_{ P }is the number of particles in a given cell, and

*A*

_{cell}is the cell face area.

Parcel behavior after hitting the substrate or melt pool

### Process scanning/mapping

High-fidelity micromodels are generally computationally intensive. In spite of the demonstrated accuracy in predicting porosities and providing input to residual stress models discussed below, it is desirable to pursue much quicker tools that might be founded on simplifying assumptions or empirical correlations to pre-scan the process window decreasing the computational cost required to characterize the powder and the machine combination being used.

Kamath et al. performed a full fractional design of experiments using the Eagar-Tsai model to determine the melt pool dimensions for powder bed process and stainless steel specimens [48]. The analysis allowed the identification of the significant process parameters affecting the melt pool width and depth: scan speed and laser power. The process window was further refined via single track and pillar experiments to obtain high-density builds.

Weerasinghe and Steen created process maps based on blown powder experimental data [49]. Beuth and Klingbeil utilized normalized dimensions and process parameters to numerically create process maps for thin bodies using blown powder processes [50]. The procedure has since been extended for large bodies and corner effects as well as powder bed processes.

It is, however, important to remember that the speed of these pre-screening tools comes at the cost of lower physics fidelity. It is mandatory to verify and confirm the reliability of these tools for the materials and process parameters under consideration [9].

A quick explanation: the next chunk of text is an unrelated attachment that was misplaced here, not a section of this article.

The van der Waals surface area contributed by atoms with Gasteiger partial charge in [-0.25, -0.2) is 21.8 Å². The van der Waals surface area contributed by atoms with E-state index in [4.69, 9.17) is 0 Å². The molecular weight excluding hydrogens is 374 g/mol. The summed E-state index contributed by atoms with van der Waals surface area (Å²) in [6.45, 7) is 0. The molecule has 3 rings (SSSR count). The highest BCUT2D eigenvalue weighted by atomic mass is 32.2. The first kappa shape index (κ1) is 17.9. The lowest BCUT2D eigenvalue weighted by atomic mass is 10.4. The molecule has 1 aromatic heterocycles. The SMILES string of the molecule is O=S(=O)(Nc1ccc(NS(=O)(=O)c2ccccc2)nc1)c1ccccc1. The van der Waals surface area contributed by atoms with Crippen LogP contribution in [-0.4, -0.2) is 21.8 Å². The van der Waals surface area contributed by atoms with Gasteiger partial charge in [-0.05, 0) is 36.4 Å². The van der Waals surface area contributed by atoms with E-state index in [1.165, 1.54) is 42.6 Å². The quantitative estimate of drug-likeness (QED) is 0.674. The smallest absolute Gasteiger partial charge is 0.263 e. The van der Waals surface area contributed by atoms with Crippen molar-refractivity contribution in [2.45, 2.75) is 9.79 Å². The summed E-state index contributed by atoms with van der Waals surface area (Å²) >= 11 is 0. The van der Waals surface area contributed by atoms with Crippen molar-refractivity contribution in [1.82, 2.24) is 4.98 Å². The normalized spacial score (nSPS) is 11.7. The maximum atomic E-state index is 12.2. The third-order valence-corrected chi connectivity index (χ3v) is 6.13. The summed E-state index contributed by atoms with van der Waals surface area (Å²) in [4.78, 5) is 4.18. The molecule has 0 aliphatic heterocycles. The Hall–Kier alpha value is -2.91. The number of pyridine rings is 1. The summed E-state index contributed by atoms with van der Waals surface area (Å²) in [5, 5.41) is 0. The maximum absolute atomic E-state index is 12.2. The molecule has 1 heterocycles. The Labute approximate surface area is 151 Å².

### Macromodeling

Macromodels are dedicated to the modeling of the whole workpiece predicting residual stresses and distortions during and after the build process. Stresses and strains are mainly induced by thermal loads. The effects of phase changes on thermo-mechanical properties can be neglected as a first approach. The large amount of heat supplied to the part at the upper build layers is transferred to the rest of the workpiece by conduction resulting in a global thermal expansion of the product. During both stages of solidification and cooling, the plastic strains caused by the thermal expansion and by the constraints of clamping devices will lead to residual stresses. After clamp release, the workpiece reaches its final shape.

Whereas the physics governing micromodels depend significantly on the process details, macromodels are mainly driven by thermal loads (or the thermal cycle). This enables a simplification of the physics models allowing a coarser discretization and finally facilitating the computation of complete industrial workpieces. Finite-element methods based on a Lagrangian formulation are usually used for macromodeling [51–54]. Whereas the validity of Eulerian approaches for welding is limited, the high scan speed of AM sources reduces the impact of the free-edge effects on the final results. Ding et al. demonstrated that a steady-state Eulerian thermal analysis of wire arc additive manufacturing (WAAM) was less computationally costly with a gain of 80 % in speed as compared to a Lagrangian framework [55]. Nevertheless, difficulties adapting Eulerian methods to complex geometries are a limitation of this approach.

### Thermo-metallurgical analysis

#### Energy equation

The thermal analysis is both non-linear and transient. The non-linearity originates from the temperature dependence of the material properties, while the transience originates from the time variation of thermal boundary conditions (i.e., imposed temperature or heat flux).